MANILA, Philippines – More trains are now available for about 300,000 Filipino commuters in the metro.
The Metro Rail Transit Line 3 (MRT3) fielded 11 trains on Thursday, March 15 at 5:38 pm in time for pay day rush hour. The last time there were 11 trains running was last January 29. (READ: After a month, MRT3 finally deploys 10 trains)
“On March 15, we were finally able to run more than 10 trains – 11 trains to be exact. It was [in] January when we last dispatched more than 10 train sets for revenue operations,” MRT3 media relations officer Aly Narvaez told Rappler.
Narvaez said they attribute the improvement to the ongoing delivery of spare parts. The first batch of spare parts was delivered mid-February.
She added, “70% of the spare parts have been delivered and installment of these parts is currently ongoing.”
Narvaez said the procurement process usually takes 3 to 6 months but the Department of Transportation (DOTr) and the MRT3 Maintenance Transition Team were able to accelerate the process.
As the MRT3 continued to field an average of 10 trains this week, ridership increased to about 300,000 from last week’s average of 280,000 daily.
On Monday, March 12, there were 8 trains running at 6 am. Another train was in operation by 7 am but by 3 pm, there were 10 trains. The MRT3 was able to maintain 10 working trains for the rest of the day and was able to serve 300,000 commuters.
On Tuesday, March 13, similar to how Monday opened, there were 8 trains by 6 am and 9 trains by 7 am. By 12 noon, 10 trains were serving MRT3 riders. The day closed with 10 trains again, serving 285,000 passengers.
On Wednesday, March 14, 9 trains were available for the riding public at 6 am. By 8 am, 10 trains were running. Some 285,000 passengers rode the MRT3 that day.
On Thursday, March 15, the MRT3 suffered from a glitch at 5:37 am, a few minutes after the revenue line opened. Around 200 passengers were unloaded at Quezon Avenue Station due to electrical failure in the motor.
Despite the glitch, there were 10 working trains by 6 am. By 5:38 pm, 11 trains were deployed by the MRT3 – more than the daily target number of trains this month.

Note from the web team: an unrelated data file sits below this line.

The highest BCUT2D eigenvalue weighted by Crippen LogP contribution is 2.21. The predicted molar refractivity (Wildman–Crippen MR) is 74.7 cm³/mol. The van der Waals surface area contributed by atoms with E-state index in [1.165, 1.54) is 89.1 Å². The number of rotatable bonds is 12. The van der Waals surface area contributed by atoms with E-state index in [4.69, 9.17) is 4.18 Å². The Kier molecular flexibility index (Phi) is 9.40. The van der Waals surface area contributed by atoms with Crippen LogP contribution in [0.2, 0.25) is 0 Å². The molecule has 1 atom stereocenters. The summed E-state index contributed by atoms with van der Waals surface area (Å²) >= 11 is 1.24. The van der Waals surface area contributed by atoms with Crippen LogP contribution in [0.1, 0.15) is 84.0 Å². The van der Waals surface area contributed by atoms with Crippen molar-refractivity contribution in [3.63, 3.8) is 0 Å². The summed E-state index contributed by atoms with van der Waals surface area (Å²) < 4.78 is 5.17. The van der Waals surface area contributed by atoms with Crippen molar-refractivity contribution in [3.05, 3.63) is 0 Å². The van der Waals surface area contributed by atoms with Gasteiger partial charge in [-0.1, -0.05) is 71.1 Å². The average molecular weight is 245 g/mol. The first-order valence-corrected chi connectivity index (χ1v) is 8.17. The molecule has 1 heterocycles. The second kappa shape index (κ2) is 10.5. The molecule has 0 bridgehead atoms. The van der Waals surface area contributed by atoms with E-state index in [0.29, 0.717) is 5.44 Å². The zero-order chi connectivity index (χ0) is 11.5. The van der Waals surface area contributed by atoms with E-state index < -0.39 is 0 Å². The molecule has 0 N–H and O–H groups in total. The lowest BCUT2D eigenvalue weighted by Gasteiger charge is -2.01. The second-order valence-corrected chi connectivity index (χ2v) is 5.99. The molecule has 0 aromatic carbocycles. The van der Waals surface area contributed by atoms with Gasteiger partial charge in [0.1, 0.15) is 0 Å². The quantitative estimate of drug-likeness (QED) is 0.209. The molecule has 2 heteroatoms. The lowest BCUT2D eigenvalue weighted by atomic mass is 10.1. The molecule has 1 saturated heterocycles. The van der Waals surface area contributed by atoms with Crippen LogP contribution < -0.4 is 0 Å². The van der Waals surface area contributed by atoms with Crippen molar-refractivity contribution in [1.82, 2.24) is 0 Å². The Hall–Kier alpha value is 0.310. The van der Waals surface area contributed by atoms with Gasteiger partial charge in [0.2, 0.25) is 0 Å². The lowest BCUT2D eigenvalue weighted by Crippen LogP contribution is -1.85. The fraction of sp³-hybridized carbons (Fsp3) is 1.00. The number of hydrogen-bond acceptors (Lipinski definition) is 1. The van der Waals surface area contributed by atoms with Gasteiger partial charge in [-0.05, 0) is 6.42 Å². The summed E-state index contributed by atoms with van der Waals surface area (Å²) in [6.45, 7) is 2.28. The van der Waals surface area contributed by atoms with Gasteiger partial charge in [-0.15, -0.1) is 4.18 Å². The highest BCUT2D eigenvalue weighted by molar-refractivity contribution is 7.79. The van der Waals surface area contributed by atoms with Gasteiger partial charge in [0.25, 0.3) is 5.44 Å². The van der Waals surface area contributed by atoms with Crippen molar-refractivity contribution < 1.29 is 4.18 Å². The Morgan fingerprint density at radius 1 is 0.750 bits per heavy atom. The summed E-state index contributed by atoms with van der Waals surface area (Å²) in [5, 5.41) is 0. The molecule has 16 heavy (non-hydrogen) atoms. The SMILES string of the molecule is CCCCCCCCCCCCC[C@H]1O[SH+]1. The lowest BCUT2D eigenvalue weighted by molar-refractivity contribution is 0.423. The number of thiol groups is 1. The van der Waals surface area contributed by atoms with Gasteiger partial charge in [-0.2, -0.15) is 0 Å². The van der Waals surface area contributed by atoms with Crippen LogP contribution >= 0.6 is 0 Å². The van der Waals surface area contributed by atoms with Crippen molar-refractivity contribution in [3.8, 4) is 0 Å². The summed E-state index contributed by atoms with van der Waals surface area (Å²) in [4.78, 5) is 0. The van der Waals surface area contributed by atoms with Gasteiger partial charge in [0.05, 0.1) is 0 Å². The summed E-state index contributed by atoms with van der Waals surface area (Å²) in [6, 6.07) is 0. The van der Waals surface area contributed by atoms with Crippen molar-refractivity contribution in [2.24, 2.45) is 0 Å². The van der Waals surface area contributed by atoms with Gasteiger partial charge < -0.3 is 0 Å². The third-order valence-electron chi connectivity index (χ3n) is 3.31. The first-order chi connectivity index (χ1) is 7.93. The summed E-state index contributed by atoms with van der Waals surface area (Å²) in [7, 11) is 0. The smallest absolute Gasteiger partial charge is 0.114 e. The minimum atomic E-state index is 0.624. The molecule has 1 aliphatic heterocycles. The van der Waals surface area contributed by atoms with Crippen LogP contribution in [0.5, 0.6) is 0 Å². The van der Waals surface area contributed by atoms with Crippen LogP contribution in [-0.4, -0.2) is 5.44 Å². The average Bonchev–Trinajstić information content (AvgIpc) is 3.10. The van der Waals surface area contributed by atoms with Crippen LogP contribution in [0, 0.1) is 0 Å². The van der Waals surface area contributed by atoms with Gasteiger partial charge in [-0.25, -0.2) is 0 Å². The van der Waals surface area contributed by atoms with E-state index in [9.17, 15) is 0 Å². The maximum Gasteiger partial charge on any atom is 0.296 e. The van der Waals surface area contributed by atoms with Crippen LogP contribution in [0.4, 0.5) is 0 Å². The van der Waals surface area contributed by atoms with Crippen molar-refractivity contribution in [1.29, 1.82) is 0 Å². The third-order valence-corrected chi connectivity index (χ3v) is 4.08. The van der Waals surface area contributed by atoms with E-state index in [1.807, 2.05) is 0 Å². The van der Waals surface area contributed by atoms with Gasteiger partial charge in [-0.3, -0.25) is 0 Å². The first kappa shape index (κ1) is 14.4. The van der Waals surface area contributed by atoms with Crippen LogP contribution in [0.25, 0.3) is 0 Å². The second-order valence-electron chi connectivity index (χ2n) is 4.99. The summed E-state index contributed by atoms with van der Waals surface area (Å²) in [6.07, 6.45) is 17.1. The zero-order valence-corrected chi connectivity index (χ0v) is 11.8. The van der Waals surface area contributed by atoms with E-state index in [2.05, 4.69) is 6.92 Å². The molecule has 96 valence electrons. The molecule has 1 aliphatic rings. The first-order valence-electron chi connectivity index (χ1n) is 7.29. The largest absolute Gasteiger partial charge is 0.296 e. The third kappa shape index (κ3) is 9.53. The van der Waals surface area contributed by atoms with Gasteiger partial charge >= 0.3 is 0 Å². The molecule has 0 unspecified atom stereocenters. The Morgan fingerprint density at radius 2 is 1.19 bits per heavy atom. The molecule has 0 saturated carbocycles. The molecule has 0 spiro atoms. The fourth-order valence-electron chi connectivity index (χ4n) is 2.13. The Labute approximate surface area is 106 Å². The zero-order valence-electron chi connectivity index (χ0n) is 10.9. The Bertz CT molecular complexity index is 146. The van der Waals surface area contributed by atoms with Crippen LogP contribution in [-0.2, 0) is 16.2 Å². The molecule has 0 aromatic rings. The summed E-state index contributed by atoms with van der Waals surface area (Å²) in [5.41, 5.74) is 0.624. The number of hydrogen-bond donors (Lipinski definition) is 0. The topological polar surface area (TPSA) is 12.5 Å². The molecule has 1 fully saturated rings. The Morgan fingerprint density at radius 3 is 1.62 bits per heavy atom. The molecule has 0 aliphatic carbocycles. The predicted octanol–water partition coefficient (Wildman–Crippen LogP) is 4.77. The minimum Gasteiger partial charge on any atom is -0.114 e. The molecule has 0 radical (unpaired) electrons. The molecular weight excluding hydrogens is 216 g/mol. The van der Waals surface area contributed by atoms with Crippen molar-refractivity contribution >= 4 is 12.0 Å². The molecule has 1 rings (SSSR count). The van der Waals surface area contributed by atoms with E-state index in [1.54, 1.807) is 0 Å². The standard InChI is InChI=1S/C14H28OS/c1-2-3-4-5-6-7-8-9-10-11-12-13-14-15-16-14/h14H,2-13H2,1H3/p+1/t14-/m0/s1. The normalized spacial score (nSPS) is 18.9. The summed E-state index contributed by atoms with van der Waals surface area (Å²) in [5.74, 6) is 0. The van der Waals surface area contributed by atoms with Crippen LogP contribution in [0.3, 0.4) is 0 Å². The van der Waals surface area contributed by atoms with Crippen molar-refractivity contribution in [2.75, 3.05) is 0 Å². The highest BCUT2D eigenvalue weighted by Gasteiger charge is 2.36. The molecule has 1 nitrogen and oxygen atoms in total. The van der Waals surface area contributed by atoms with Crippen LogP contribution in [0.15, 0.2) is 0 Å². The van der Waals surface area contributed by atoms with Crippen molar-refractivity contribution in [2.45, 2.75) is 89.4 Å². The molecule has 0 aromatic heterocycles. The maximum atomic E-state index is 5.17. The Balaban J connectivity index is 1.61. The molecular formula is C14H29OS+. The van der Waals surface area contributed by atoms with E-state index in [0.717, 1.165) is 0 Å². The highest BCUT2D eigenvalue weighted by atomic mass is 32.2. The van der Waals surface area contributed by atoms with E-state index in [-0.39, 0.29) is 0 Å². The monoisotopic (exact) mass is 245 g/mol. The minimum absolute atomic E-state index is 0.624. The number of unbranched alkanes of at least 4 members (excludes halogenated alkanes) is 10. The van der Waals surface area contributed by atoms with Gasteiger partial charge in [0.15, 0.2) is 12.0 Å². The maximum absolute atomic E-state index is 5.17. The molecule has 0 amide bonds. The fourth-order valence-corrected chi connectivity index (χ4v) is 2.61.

On Friday, March 16, the day opened with 10 trains. By 1 pm, 11 trains were running for the rest of the day.
Narvaez said that the MRT3 team will be conducting maintenance activities longer than usual.
“During the Holy Week, we will be allocating 5 days, instead of the usual 4 days, for the maintenance activities,” Narvaez said. Maintenance will be done from March 28 up to April 1 instead. (READ: DOTr promises better MRT3 services by 2nd quarter of 2018)
Experts from the Australian Agency for International Development (AusAID) and Asian Development Bank (ADB) joint advisory panel will join the MRT3 team during the maintenance services, she said.
By April, DOTr Secretary Arthur Tugade promised that there should be at least 15 running trains for the public to use.
The MRT3 suffered 4 breakdown incidents in March – two of which were due to signalling problems while the other two were caused by electrical failure in the affected train’s motor. There have been a total of 42 incidents since 2018 started.
In 2017, there were 516 MRT3 glitches recorded – almost 10 incidents a week. (READ: MRT3 suffers almost daily breakdowns since start of 2018)
Weighing Dalian trains
The assessment of the “overweight” 48 trains delivered by China-based CRRC Dalian Company Limited was due on March 10 by German firm TUV Rheinland.
However, the DOTr said the assessment is not yet completed and further routine tests are to be conducted.
In a statement, the transportation department said that weighing test of Dalian trains will be done once again, but this time in Manila.
“Among the tests that TUV Rheinland recommended to be conducted is a weighing test of the Dalian trains in Manila, because the previous project team for the project failed to attend and witness the weight testing done in Dalian, China in November 2015,” the DOTr said.
In February, an expert said during a Senate hearing on the MRT3 that the 48 Dalian trains are “not overweight” and within the allowable limit that the train tracks can carry.
But earlier this month, Tugade urged the public to wait for audit results of the Dalian trains to be sure whether these are safe for the public to use.– Rappler.com
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